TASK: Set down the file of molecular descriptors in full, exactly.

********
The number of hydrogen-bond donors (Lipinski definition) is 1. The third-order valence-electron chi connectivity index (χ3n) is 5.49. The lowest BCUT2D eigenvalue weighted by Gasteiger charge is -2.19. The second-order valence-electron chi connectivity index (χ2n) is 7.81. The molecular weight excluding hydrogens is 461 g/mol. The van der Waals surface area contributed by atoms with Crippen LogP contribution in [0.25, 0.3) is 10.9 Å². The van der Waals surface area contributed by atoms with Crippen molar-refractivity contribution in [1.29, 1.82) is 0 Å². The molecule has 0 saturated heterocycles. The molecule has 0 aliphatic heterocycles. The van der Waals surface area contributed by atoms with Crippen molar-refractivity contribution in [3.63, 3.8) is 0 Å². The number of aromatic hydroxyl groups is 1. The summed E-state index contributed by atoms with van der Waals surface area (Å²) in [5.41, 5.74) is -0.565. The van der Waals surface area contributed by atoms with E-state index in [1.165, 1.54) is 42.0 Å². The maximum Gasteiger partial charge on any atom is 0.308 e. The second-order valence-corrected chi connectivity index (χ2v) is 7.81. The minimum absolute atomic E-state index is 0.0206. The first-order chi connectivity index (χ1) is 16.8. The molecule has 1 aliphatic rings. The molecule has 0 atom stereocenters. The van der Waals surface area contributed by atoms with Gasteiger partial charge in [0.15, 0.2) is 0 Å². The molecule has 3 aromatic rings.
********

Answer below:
The number of hydrogen-bond donors (Lipinski definition) is 1. The third-order valence-electron chi connectivity index (χ3n) is 5.49. The lowest BCUT2D eigenvalue weighted by Gasteiger charge is -2.19. The second-order valence-electron chi connectivity index (χ2n) is 7.81. The molecular weight excluding hydrogens is 461 g/mol. The van der Waals surface area contributed by atoms with Crippen LogP contribution in [0.25, 0.3) is 10.9 Å². The van der Waals surface area contributed by atoms with Crippen molar-refractivity contribution in [1.29, 1.82) is 0 Å². The molecule has 0 saturated heterocycles. The molecule has 0 aliphatic heterocycles. The van der Waals surface area contributed by atoms with Crippen molar-refractivity contribution in [3.63, 3.8) is 0 Å². The number of aromatic hydroxyl groups is 1. The summed E-state index contributed by atoms with van der Waals surface area (Å²) in [5.41, 5.74) is -0.565. The van der Waals surface area contributed by atoms with E-state index in [1.165, 1.54) is 42.0 Å². The maximum Gasteiger partial charge on any atom is 0.308 e. The second-order valence-corrected chi connectivity index (χ2v) is 7.81. The minimum absolute atomic E-state index is 0.0206. The first-order chi connectivity index (χ1) is 16.8. The molecule has 1 aliphatic rings. The molecule has 0 atom stereocenters. The van der Waals surface area contributed by atoms with Gasteiger partial charge in [0.15, 0.2) is 0 Å². The molecule has 3 aromatic rings.